It has been a bumpy few years for home owners. Most no longer are asking how much equity they will have in there house when they retire, instead they are asking how to get out from the current debt there home has laid upon them. Even still real estate is at some of the lowest prices in history. Is it time again for the average american to start thinking about their home as a retirement tool?
Three years into the housing bust, steep discounts are emerging in the market for high-end homes, which had been the real-estate industry’s last redoubt. Despite the budding economic recovery, demand for pricey properties is falling as potential buyers struggle to come up with money for big down paymentsand find it difficult to qualify for large mortgages. With buyers dropping out and homes languishing on the market, sellers are beginning to capitulate, cutting prices to move their properties.
The result: Buyers with lots of cash, or access to it, can find great deals. Not all million-dollar homes are castles, especially in coastal markets. But price drops and relatively small bumps in budget are landing shoppers the kind of amenities — kingly bathrooms, stables, gates — that were once beyond reach. Kenneth Rosen, chairman of the Fisher Center for Real Estate and Urban Economics at the University of California, Berkeley, says it is a “very good time to be a buyer at the high end.”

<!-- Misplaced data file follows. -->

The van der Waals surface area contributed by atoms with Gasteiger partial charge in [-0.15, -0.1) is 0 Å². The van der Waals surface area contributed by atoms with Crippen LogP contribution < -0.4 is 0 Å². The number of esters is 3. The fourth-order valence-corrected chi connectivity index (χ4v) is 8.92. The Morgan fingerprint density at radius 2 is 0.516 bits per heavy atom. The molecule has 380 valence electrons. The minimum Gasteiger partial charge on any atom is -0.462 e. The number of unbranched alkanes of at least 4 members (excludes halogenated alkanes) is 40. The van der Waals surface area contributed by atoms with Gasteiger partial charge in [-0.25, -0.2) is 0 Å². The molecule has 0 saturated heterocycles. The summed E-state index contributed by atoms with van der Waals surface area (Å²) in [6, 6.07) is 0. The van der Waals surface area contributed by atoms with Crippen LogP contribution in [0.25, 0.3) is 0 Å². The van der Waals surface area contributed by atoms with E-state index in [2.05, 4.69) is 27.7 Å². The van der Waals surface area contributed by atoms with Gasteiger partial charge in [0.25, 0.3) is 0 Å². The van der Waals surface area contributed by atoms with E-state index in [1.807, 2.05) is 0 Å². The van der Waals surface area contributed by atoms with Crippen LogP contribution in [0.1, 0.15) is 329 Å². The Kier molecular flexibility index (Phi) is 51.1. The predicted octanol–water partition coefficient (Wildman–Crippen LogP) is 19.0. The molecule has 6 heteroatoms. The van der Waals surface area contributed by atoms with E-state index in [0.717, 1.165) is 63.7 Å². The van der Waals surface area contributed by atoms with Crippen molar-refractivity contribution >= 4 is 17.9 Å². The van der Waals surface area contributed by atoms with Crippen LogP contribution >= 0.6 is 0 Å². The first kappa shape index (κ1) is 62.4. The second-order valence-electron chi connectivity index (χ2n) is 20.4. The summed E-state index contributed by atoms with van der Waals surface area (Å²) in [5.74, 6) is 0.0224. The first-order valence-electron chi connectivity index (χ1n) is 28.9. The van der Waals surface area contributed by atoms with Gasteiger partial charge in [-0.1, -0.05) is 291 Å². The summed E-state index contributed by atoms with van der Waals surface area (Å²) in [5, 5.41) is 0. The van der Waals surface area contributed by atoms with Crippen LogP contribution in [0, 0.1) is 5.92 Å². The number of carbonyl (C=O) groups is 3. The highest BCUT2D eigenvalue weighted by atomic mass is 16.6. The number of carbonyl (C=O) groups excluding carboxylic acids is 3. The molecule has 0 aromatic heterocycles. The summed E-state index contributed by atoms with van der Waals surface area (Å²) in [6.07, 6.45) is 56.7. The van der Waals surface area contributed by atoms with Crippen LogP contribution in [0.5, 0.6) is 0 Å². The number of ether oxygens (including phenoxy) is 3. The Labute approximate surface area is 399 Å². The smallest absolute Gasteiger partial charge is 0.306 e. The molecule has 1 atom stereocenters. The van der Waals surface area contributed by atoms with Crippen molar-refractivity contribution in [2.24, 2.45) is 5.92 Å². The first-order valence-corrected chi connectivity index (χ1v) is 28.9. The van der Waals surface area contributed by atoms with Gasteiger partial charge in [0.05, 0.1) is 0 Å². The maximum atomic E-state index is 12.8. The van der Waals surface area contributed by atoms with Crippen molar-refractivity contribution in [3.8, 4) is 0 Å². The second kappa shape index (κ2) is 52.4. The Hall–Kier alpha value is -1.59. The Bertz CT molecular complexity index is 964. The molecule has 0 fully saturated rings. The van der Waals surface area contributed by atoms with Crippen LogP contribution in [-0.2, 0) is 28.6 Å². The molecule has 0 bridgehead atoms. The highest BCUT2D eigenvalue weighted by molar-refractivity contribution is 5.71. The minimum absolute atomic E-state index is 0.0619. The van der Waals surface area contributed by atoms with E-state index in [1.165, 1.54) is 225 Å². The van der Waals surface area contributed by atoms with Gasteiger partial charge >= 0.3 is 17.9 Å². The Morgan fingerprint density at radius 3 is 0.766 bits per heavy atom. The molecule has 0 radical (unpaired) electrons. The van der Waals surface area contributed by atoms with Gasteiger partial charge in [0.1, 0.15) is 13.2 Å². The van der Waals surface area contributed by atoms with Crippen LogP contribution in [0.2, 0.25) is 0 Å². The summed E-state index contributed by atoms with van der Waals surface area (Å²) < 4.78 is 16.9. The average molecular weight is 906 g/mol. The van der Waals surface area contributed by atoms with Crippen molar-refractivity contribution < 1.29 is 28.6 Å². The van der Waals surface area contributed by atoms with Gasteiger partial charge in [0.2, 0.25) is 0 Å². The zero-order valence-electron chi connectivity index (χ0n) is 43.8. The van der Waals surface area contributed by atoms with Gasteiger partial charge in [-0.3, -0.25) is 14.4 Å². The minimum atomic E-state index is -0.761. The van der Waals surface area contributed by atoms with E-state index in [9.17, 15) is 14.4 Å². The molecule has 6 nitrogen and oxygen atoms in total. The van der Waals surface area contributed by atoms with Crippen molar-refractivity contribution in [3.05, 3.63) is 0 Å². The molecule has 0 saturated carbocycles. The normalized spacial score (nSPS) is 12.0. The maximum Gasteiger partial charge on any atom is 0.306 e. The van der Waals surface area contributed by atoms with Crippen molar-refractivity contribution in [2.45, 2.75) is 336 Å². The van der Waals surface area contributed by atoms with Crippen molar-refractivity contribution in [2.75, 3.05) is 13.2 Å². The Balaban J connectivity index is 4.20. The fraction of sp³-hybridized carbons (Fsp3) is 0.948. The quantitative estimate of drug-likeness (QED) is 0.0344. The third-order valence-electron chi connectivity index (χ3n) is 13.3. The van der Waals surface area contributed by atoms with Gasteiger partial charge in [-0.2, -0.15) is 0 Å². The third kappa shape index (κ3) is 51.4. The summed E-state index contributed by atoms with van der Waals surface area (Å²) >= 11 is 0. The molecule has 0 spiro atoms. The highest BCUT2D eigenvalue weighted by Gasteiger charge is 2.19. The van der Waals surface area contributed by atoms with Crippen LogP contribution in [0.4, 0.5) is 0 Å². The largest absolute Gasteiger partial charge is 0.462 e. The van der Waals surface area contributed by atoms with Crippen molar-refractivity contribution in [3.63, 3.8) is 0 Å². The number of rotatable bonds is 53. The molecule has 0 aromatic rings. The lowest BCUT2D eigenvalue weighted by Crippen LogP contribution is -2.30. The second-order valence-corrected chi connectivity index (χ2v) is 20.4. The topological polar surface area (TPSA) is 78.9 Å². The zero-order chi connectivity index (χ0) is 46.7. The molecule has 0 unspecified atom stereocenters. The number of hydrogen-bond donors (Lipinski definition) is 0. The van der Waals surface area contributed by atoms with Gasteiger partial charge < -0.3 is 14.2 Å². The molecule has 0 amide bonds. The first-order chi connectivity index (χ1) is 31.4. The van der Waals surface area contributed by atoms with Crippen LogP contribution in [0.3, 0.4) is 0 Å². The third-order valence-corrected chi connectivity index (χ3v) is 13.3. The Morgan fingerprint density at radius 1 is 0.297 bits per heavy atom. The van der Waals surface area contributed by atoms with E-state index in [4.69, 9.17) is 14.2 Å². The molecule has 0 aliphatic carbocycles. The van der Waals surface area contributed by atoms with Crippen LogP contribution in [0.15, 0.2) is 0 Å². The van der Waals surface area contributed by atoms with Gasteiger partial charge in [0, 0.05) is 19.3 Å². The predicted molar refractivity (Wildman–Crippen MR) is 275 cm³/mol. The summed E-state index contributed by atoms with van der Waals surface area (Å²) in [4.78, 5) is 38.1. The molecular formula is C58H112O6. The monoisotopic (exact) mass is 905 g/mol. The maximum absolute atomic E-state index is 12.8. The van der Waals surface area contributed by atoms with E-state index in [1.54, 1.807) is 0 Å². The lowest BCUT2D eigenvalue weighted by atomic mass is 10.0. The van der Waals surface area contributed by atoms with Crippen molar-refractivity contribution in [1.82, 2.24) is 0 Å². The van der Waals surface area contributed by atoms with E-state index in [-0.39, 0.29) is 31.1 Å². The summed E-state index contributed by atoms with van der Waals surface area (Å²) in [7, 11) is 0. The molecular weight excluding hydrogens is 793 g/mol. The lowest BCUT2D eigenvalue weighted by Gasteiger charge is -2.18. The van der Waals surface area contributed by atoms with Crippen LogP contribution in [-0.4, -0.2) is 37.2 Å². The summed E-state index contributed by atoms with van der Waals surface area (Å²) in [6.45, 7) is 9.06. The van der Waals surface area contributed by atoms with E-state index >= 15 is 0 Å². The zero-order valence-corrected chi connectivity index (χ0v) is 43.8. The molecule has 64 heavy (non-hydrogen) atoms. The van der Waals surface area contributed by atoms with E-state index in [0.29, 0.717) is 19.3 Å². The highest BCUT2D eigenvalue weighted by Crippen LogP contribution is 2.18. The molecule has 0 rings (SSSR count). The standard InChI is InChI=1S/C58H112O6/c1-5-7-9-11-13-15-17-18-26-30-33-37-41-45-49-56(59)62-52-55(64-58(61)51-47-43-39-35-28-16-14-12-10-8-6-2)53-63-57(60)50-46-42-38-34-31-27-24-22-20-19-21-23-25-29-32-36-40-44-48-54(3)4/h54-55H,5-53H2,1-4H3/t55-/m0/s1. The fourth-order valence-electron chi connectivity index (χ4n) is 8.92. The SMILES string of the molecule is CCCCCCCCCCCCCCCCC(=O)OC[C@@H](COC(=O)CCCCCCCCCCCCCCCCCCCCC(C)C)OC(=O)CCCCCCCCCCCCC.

What’s your home worth?
In some markets, houses that are more than twice the size of others are on the market for less than twice the cost. Shaun Rawls, a broker at Keller Williams Realty in Atlanta, points to two homes with similarly desirable locations in that city’s wealthy Buckhead district. The smaller home, with 3,060 square feet, is priced at $765,000, or $250 a square foot. The larger home, with 7,612 square feet, has an asking price of $1.2 million, or $158 per square foot.
Though larger homes often have lower square-footage costs than smaller homes, the gap today is often greater. In Mill Valley, Calif., a 1,127-square-foot three-bedroom home listed at $898,000 just went under contract. Its per-square-foot cost: $797. A four-bedroom home five minutes away — and nearly three times the size at 3,077 square feet — is being listed at $1.5 million. Its square-foot cost: $486.
Similarly, in Scottsdale, Ariz., one four-bedroom home lists for $1.2 million while another lists for $1.48 million. That additional $280,000 buys a 5,400 square-foot home, 46% bigger than the cheaper house.
All things considered now is a great time to invest in a home as long as you do not have to sell an existing home. First time home buyers and investment buyers are in a great spot for the foreseeable future.